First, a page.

A science that amounts to a catalogue of death—the urge to turn and walk away feels something close to hard wired. Yet I have become a dedicated wanderer through these catacombs, because there’s something more where the reach of science ends: a project of the imagination. Study after study in the discipline reports the usual doom and gloom: jungles emptied by bush meat hunters in Equatorial Guinea, the slow fade of British tree sparrows, the vanishing from sight and memory of the pink Chinese river dolphin known as the baiji. Yet within these same studies I find references to “a very different perception of nature,” calls to “visualize previous states” of local ecosystems and “change the perspective of what is possible.” One researcher will say we need new “mental pictures”; another demands new “sea stories.” At stake is a “pending revolution.”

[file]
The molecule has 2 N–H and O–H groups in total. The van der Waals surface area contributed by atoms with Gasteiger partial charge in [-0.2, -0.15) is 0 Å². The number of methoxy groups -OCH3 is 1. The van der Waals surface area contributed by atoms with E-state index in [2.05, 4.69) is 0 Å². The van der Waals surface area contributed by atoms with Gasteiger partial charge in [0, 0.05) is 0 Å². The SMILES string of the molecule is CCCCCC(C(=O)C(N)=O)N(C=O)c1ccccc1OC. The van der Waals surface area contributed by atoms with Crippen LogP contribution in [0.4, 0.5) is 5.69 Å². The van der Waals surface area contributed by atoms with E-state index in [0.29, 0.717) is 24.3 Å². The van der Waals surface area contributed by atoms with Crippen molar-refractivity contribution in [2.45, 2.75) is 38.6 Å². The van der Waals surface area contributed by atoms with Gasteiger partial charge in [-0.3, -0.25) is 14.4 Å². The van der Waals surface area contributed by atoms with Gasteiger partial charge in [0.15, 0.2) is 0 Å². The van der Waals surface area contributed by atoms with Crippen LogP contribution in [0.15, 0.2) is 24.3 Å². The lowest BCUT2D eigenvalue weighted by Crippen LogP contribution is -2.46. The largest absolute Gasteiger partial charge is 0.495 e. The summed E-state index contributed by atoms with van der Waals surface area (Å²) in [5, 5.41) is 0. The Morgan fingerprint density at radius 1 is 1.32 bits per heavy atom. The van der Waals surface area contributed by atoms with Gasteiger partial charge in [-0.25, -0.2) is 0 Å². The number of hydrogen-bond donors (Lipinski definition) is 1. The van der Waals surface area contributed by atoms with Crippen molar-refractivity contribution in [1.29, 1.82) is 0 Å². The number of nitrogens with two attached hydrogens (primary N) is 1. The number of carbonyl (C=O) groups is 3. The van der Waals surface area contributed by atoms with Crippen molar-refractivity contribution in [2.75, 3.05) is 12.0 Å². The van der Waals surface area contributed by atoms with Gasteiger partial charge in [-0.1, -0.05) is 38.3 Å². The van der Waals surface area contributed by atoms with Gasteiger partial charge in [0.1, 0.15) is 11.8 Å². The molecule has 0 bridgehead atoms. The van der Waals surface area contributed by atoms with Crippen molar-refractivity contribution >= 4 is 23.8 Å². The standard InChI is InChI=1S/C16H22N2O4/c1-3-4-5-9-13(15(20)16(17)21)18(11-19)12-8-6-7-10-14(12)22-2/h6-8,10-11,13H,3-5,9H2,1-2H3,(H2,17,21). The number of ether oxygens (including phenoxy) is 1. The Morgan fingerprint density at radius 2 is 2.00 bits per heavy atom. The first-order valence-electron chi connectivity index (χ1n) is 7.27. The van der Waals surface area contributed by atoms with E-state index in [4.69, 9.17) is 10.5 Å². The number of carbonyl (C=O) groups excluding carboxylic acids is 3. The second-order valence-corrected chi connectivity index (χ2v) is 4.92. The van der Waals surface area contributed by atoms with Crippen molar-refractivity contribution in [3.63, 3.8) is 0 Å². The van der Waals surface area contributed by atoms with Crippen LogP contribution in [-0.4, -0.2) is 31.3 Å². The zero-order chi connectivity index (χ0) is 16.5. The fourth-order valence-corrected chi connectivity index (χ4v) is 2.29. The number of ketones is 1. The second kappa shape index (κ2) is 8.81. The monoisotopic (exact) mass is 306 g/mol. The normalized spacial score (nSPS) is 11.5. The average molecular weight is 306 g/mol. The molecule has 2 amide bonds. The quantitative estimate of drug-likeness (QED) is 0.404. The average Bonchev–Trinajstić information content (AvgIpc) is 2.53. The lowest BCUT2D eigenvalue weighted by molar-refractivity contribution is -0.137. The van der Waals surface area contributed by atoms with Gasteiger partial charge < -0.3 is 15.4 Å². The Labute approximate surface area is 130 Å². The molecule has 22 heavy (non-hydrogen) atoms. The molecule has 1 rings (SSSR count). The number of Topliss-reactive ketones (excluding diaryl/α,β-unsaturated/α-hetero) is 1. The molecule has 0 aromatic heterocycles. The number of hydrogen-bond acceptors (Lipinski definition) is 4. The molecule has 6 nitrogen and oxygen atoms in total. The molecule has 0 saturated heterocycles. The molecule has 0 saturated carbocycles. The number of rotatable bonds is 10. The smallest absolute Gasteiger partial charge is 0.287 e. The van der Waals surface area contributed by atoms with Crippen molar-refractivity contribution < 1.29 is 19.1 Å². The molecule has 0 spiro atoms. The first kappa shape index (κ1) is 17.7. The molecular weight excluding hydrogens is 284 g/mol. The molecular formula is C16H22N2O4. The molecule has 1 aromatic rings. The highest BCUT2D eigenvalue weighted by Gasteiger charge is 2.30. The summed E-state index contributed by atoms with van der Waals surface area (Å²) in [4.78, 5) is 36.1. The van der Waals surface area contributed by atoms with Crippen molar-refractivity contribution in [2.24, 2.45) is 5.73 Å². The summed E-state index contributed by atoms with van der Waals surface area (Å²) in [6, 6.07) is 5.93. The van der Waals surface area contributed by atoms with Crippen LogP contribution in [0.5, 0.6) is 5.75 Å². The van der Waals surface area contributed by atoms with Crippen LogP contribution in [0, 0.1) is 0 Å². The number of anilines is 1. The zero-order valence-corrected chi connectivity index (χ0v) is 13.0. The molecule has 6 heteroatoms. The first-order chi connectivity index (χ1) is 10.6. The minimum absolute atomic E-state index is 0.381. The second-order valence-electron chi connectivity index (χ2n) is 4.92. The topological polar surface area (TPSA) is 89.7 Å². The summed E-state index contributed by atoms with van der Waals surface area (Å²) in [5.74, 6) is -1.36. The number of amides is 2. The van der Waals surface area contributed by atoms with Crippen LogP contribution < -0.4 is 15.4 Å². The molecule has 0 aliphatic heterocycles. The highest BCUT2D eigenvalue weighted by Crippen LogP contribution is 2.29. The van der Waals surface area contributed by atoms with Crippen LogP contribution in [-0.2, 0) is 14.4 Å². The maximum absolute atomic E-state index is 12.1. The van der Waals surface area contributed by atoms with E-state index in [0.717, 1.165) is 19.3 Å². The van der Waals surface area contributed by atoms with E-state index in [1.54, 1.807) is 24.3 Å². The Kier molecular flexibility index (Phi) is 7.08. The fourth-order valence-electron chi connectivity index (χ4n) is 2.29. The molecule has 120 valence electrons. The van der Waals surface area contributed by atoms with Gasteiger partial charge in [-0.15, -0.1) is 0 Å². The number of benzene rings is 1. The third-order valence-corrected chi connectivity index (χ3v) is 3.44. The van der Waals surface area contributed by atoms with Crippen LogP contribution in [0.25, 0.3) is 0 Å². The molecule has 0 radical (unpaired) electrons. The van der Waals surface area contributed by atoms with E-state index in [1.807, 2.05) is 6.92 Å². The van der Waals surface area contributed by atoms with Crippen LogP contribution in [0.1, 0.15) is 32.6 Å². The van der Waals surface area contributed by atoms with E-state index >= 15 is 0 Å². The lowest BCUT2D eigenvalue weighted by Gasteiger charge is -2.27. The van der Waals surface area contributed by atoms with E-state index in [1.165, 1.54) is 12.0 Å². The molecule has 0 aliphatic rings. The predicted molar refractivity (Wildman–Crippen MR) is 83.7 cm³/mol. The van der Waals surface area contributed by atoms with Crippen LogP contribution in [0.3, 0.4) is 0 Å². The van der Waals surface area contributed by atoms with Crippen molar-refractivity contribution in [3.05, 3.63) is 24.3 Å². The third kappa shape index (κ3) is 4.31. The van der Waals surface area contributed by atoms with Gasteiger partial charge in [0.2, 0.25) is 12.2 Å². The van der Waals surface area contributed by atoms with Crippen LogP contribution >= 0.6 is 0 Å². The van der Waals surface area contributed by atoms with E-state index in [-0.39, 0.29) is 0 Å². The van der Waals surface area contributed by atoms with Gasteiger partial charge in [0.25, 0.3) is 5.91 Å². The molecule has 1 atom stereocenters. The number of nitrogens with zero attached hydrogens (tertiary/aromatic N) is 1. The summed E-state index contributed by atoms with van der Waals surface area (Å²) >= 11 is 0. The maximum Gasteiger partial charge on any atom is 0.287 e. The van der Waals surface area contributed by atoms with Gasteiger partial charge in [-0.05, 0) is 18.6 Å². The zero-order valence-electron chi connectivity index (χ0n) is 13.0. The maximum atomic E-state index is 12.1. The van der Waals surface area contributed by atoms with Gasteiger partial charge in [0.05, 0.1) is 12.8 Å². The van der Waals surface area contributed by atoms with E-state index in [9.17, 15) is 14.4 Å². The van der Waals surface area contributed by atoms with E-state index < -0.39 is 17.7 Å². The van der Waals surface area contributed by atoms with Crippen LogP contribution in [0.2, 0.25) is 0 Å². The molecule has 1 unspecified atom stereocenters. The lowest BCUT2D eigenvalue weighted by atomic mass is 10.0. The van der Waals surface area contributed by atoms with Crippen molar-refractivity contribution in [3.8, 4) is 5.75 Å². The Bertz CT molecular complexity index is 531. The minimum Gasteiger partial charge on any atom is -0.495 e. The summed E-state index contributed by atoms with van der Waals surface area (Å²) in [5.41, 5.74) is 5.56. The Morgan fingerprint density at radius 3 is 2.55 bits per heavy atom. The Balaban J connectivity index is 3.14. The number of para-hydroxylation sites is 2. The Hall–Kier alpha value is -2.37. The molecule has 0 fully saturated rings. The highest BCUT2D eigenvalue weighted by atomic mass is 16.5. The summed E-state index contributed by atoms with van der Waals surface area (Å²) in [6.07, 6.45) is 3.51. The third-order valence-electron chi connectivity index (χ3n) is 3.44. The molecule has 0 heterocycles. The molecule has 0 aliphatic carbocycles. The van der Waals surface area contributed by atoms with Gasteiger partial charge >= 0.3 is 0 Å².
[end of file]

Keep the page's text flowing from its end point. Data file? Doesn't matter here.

The way you see the natural world determines much about the world you are willing to live in. Among the tangled roots of historical ecology, oddly enough, is a 1995 study in child development and psychology. In it, Peter H. Kahn Jr. and Batya Friedman of Colby College in Maine present the results of interviews on environmental views and values with children from an “economically impoverished inner-city Black community” in Houston, one of America’s more polluted cities. The children clearly understood the idea of pollution in general (one describes a bayou as a place that is “big and long and green and it stinks”), but only one-third reported that environmental issues affected them directly. In an attempt to explain this unexpected outcome, the authors write: